Wednesday, January 13, 2016

How to save money if your not earning a lot

When he retired a close friend of mine decided to take the following approach when he has to spend money. He looks at the cost of anything he buys on a yearly basis. So rather than  thinking about $30.00  a month on Telephone service he sees it as spending $240.00 a year on telephone service. He takes that approach to all items he buys on a reoccurring basis. It helps him put his spending in perspective and he has cut out a great many things over the years. 

Try a different approach to analyzing your expenditures when you have to make some decisions.

My friend shops around so he does not have to pay convenience fees, even a couple of bucks saved by buying shampoo at the dollar store rather than from the 7-11 he sees as  yearly savings. He also uses his backyard and his basement to dry his clothes, and uses his dryer as little as possible. 

He and his wife regularly go out for meals, but before he retired they would go out to dinner, now they go out for breakfast or lunch, not supper and they usually share a meal. Saves money while still allowing the pleasure of going out with the one you love.

My friend also does not do any impulse shopping. Some studies have shown that impulse spending can add up to about $4,000 a year.  Keep track of your impulse spending to help you keep on track.

Other ideas:
  • Don't let any water get wasted down the drain.  If running water for washing dishes, collect it in a jug for water plants or throw into the washer.
  • Garden - Even in a restricted space you can grow some veggies, I planted 4 planters last summer and grew 4 tomato plants and had tomato's overflowing. 
  • Drive the speed limit on the highway instead of ten or 20 km/h faster, this will reduce your fuel consumption by up to 20%
  • Cut empty calories (store-bought desserts, snack foods, etc.) from your diet will save you money and make you healthier
  • Stop drinking too - the average Canadian household spends roughly $1000 a year on alcohol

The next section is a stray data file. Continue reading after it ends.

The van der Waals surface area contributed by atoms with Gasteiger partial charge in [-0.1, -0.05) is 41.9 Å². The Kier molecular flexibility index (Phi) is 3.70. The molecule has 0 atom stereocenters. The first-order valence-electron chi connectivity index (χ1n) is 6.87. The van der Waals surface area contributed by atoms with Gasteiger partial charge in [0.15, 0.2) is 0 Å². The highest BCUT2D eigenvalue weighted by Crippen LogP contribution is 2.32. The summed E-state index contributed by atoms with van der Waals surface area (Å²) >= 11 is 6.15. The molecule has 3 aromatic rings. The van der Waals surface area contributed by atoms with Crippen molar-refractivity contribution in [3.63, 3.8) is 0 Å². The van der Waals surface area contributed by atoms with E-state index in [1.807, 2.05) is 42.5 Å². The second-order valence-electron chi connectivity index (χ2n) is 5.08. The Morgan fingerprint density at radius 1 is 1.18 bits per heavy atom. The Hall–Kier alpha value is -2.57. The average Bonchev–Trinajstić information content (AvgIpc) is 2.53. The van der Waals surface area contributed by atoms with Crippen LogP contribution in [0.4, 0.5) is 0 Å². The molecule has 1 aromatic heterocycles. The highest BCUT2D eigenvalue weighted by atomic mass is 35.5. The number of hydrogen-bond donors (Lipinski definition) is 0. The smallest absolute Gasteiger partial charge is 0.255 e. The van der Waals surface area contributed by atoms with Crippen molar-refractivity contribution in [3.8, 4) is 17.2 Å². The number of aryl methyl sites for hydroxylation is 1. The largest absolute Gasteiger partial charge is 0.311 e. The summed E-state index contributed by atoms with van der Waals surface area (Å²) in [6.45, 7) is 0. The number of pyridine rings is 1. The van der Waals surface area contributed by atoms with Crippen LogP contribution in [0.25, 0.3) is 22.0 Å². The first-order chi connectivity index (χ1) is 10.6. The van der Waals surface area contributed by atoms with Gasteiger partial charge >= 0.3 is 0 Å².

• Cut back or quit  smoking a package a day is about $3200 a year
  • If you own a house learn to do minor repairs by yourself
  • Get rid of your credit cards. Pay cash when you can to help you save money
  • Trade in the expensive car and buy a cheaper one cash
  • Rent out the extra room in the basement
  • Ride share if  you can
  • Have a garage sale
  • If you have kids, buy their summer clothes next year at the end of summer and winter next year clothes at the end of winter
  • Bank at a Credit Union
  • Sign up for every free customer rewards program you can
  • Whenever you’re considering making an unnecessary purchase, wait thirty days and then ask yourself if you still want that item
  • Make a list and stick to it when shopping Don’t put anything in the cart that’s not on the list and you will save money
  • The next time you make a casserole, make four batches of it and put the other three in the freezer. Then, the next time you need a quick meal for the family, grab one of those batches and just heat it up
  • If you drive clean your air filter. This can improve your gas mileage by up to 7%, saving you more than $100 for every 10,000 miles you drive in an average vehicle
  • Do a “maintenance run” on your appliances.Check them to make sure there isn’t any dust clogging them and that they’re fairly clean.
  • Instead of going out to eat at work, take your own lunch, when I was working I did this everyday and it saved me tons of money
  • Whenever you pick up an item in order to add it to your cart or to take it to the checkout, stop for ten seconds and ask yourself why you’re buying it and whether you actually need it or not. If you can’t find a good answer, put the item back.
  • This works for every holiday. Wait until about two days after a holiday, then go out shopping for items you need that are themed for that day. Get a Mother’s Day card for next year the day after Mother’s Day. Get Easter egg decorating kits the day after Easter. Get wrapping paper and cards and such the day after Christmas
  • Reading is one of the cheapest – and most beneficial – hobbies around. Most towns have a library available to the public – just go there and check out some books that interest you.
  • We buy items we use a lot of in bulk, particularly items that don’t perish – trash bags, laundry detergent, diapers, and so on are purchased in the largest amounts possible. This cuts down on their cost per usage by quite a bit and, over the long haul, begins to add up to some serious money.
  • Everyone needs a plan to help them get out of debt, so sit down and plot out what debts you’re going to pay off and in what order. Simply having a plan goes a long way towards bringing that plan into action, and paying off debts early is one of the surest ways to put money in your pocket over the long run


  1. Some sound advice, but not sure about "This works for every holiday." In my case I would inevitably be unable to find the item a year later after putting it away in a safe place and end up spending more by buying again!

  2. I have been there and done that, now when I buy ahead I use my calendar on Google and put a note close to the holiday, reminding myself what I bought and where I put it. My memory is good but not that good, so I use the tools I have at my disposal, been working so far--keeping my fingers crossed. :-)